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GUIDER v. BAUER

September 30, 1994

JAN GUIDER and HOPE FAIR HOUSING CENTER, Plaintiffs,
v.
STEVEN BAUER, JUDY BAUER, SUN PUBLICATIONS, INC., d/b/a THE NAPERVILLE SUN, Defendants.


LINDBERG


The opinion of the court was delivered by: GEORGE W. LINDBERG

Plaintiffs, Jan Guider (Guider) and Hope Fair Housing Center (Hope), allege that defendants, Steven Bauer and Judy Bauer (jointly referred to as the Bauers) and Sun Publications, Inc., d/b/a The Naperville Sun (The Sun), engaged in unlawful discrimination against Guider on the basis of familial status. Plaintiffs brought this action under the Fair Housing Act of 1968 as amended (the Act), 42 USC ยง 3601 et seq., seeking declaratory judgment, permanent injunctive relief and damages. Plaintiffs allege the Bauers violated section 3604(a) of the Act by refusing to rent an apartment to Guider because she has children. Plaintiffs also claim the defendant newspaper violated section 3604(c) of the Act by publishing a discriminatory real estate advertisement which indicates a preference for tenants based on familial status. The Bauers have moved for summary judgment on the basis that they are exempt from liability under section 3693(b)(2) of the Act. The Sun has also moved for summary judgment based on various First Amendment arguments.

 On April 26, 1991 the Bauers placed an advertisement in The Sun to rent an apartment in Naperville. The advertisement stated in part:

 
NAPERVILLE: Perfect for single or couple. 2 Bedroom Victorian Duplex, 2-story, smoke-free, washer/dryer.

 After reading the advertisement in the classified section, Guider called the phone number listed in the advertisement to inquire about the apartment. Judy Bauer answered the phone and confirmed that the two-bedroom duplex advertised in the paper was for rent. Bauer then asked Guider who would be living in the apartment with her. When Guider replied that her two sons would be living with her, Bauer informed her that the apartment was not suitable for children because the rooms were too small and then hung up the phone.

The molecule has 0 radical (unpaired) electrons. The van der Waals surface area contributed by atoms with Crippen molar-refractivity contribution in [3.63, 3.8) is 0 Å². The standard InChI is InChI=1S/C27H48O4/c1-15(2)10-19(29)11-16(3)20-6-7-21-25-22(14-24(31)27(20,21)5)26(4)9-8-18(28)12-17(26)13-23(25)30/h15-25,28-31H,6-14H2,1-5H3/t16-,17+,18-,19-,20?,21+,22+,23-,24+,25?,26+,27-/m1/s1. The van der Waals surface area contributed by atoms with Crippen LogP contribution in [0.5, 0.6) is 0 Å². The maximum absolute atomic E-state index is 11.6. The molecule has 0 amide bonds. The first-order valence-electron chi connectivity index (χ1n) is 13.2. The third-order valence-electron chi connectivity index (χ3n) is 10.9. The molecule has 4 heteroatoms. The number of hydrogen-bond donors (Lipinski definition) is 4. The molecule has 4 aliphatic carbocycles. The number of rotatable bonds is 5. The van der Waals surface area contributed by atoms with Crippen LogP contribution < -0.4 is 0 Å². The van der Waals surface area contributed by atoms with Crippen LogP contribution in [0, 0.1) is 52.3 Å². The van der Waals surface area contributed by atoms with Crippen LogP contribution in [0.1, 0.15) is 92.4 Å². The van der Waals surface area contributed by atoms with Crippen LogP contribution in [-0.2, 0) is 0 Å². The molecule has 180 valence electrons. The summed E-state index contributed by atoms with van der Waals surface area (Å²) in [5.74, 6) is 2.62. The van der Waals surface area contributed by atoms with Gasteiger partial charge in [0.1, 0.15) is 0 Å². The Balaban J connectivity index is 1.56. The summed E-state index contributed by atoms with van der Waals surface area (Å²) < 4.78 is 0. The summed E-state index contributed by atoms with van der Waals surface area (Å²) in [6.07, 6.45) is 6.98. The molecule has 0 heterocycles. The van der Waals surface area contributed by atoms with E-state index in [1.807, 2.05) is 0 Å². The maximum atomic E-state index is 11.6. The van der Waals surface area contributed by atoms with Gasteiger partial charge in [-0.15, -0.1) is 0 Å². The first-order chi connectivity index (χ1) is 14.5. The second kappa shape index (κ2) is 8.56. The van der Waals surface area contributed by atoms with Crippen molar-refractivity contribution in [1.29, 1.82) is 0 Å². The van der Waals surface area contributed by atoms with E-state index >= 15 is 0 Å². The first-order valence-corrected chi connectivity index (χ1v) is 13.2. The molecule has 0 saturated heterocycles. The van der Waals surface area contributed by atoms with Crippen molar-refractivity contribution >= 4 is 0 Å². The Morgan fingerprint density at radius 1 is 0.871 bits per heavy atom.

On May 10, 1991, an employee of the Chicago Lawyers' Committee for Civil Rights Under Law called Ms. Bauer to inquire about the same apartment. Ms. Bauer suggested she come by and look at the apartment. When the employee then told Ms. Bauer she had children, Ms. Bauer told her the apartment was rented and hung up the phone.

 On April 26, 1991, Guider called The Sun and told a supervisor in the classified department that the advertisement was discriminatory and violated the Fair Housing Act. The supervisor subsequently informed her that the advertisement would be removed from the paper. However, the same advertisement ran approximately one week later in the classified section of The Sun.

 In early April of 1991, the Bauers allegedly entered into an agreement to sell their home to their daughter, Anne Bauer. On May 31, 1991, a written residential sales contract was executed between the parties and the sale was closed on July 31, 1991. The Bauers claim their daughter Anne asked them to act as her agent to locate and secure a tenant for the west unit of the home. The Bauers leased the west apartment to a new tenant on approximately June 21, 1991.

 Rule 56 of the Federal Rules of Civil Procedure provides that summary judgment "shall be rendered forthwith if the pleadings, depositions, answers to interrogatories, and admissions on file, together with the affidavits, if any, show that there is no genuine issue as to any material fact and that the moving party is entitled to judgment as a matter of law." FRCP 56(c). Rule 56 further provides that a party opposing a properly supported motion for summary judgment "may not rest upon mere allegation or denials of his pleading, but must set forth specific facts showing that there is a genuine issue for trial." Anderson v. Liberty Lobby, Inc., 477 U.S. 242, 256, 91 L. Ed. 2d 202, 106 S. Ct. 2505 (1986).

 I. The Bauers' Motion for Summary Judgment

 The Bauers contend they are entitled to summary judgment because they are exempt from liability under section 3603(b)(2) of the Fair Housing Act. Section 3603(b)(2) provides that:

 
(b) Nothing in section 3604 of this title (other than subsection (c)) shall apply to--
 
. . .
 
(2) rooms or units in dwellings containing living quarters occupied or intended to be occupied by no more than four families living independently of each other, if the owner actually maintains and ...

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